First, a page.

Ingrid: I love that there’s a “forbidden” element without necessarily being too…angsty. The ones I like are often rom com, and I love the whole “seeing a whole new person in someone you’ve known your whole life” thing.

What do you find problematic about the trope?

Erin: Some authors are able to create a less problematic dynamic of “Let’s not mess up important relationships with someone we both care about,” but most of the time, this trope involves mad caveman behavior on the part of the sibling, especially if it’s a man/man friend pairing. Independence, good judgement, control – they all get in the mix with caveman sibling behavior.

Holly: There are two popular iterations of this trope: the best friend’s yummy older brother who I’ve been crushing on forever, and the best friend’s pesky younger sister who is suddenly hot. The second one is more problematic for me, mainly because the best friend / older brother also gets involved and is weirdly overprotective of his sister. Bro, if your friend is too lame to date your sister, maybe he’s too lame to be your friend. Just sayin’.

Ingrid: Obviously you walk a fine problematic line of possessiveness. Ideally, the sibling should end up being really happy their two favorite people are hooking up, and those are often just…yummy. However, I absolutely detest when the older brother is a clunky, irrational caveman about the whole thing or when the hero acts like the heroine is someone who needs to be protected from her own urges. That’s gross.

Does the trope work better in a specific sub-genre or time period?

Erin: Given that the primary conflict in this trope tends to be that the sibling (brother) won’t approve, it’s a bit easier to stomach without having wayward thoughts of “wrong!” in historical romance, given that women’s rights and social understandings of equality have evolved in Western civilization over the past couple centuries. On the other hand, having a contemporary sister lay into her brother about his caveman behavior can be pretty entertaining.

Holly: Thinking about this in terms of the problematic side of things, the overprotective brother works better for me in historical romance – it feels less gross caveman and more about acknowledging the economic insecurities of unmarried women. 

Ingrid: Historical certainly takes the edge off the caveman approach, but I have enjoyed it in a historical and a contemporary context.

What’s one book you loved that features this trope? What’s so great about this book and the way it handles the trope?

Erin: I don’t know! 

Holly: Being Hospitable by Meka James. This is a sexy f/f novella where a young woman moves in with / seduces her older brother’s best friend. There’s definitely the dynamic of “Oh, yeah, you’re still the pesky young’un” that allows the characters to banter and play with the boundaries between them, but the brother is not an impediment. In fact, the heroines worry about it for a hot minute, and then Charley calls up her brother (alone – she wants to stand on her own two feet in her relationship with her family), tells him she’s dating his best friend, and…that’s the end of it.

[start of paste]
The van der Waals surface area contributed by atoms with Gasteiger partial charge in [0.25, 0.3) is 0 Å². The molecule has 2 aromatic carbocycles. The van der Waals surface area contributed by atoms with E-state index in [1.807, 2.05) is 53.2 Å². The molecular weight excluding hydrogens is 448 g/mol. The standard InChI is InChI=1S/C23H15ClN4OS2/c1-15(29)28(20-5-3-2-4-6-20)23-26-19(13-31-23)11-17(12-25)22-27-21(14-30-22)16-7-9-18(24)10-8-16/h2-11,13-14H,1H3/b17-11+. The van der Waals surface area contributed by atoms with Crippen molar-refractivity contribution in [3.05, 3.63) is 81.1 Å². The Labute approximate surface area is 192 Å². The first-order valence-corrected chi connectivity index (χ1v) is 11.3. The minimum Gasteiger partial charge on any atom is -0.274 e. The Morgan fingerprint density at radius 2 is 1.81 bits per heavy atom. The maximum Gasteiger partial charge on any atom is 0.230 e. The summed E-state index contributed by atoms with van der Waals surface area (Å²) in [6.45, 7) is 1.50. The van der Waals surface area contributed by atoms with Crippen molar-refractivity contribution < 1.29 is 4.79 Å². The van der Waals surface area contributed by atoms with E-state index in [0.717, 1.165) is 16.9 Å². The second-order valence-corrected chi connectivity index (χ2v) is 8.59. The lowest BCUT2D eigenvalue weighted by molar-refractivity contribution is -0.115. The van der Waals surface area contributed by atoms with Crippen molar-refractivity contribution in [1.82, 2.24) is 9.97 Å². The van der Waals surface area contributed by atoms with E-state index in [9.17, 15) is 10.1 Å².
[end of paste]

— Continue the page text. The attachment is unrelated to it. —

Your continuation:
Ingrid: Charming as Puck, by Pippa Grant. This is the first Pippa I ever read, and I absolutely adored the way she executed the whole thing. Humorous perfection.

Wrap Up

July Wrap Up: Our Favorite Smut This Month

Happy Friday! If you’re looking for something to read this weekend (summer staycation, anyone?) here are our favorites this month.

Erin’s Choice: Boyfriend Material by Alexis Hall

Erin is STILL gushing about this book. Someone else please read it so she stops texting Holly and Ingrid all the time to talk about it.

Ingrid’s Choice: A Good Man by Rosanna Leo

The TL;DR version of Ingrid’s review of this book: she loved it and can’t wait for the next book in the series.

Holly’s Choice: Hate Crush by Angelina M. Lopez

This book is sexy, emotional, and suspenseful, and might have convinced Holly to care about wine making.

Honorable Mentions: The Care and Feeding of Waspish Widows by Olivia Waite and Daring and the Duke by Sarah MacLean and Letters and Lies by Colleen L. Donnolly and actually we read a lot of really excellent books this month and it was really difficult for us to each pick one.

Other Posts:

Coming Soon…

Here’s some of what we’ll be reading in August: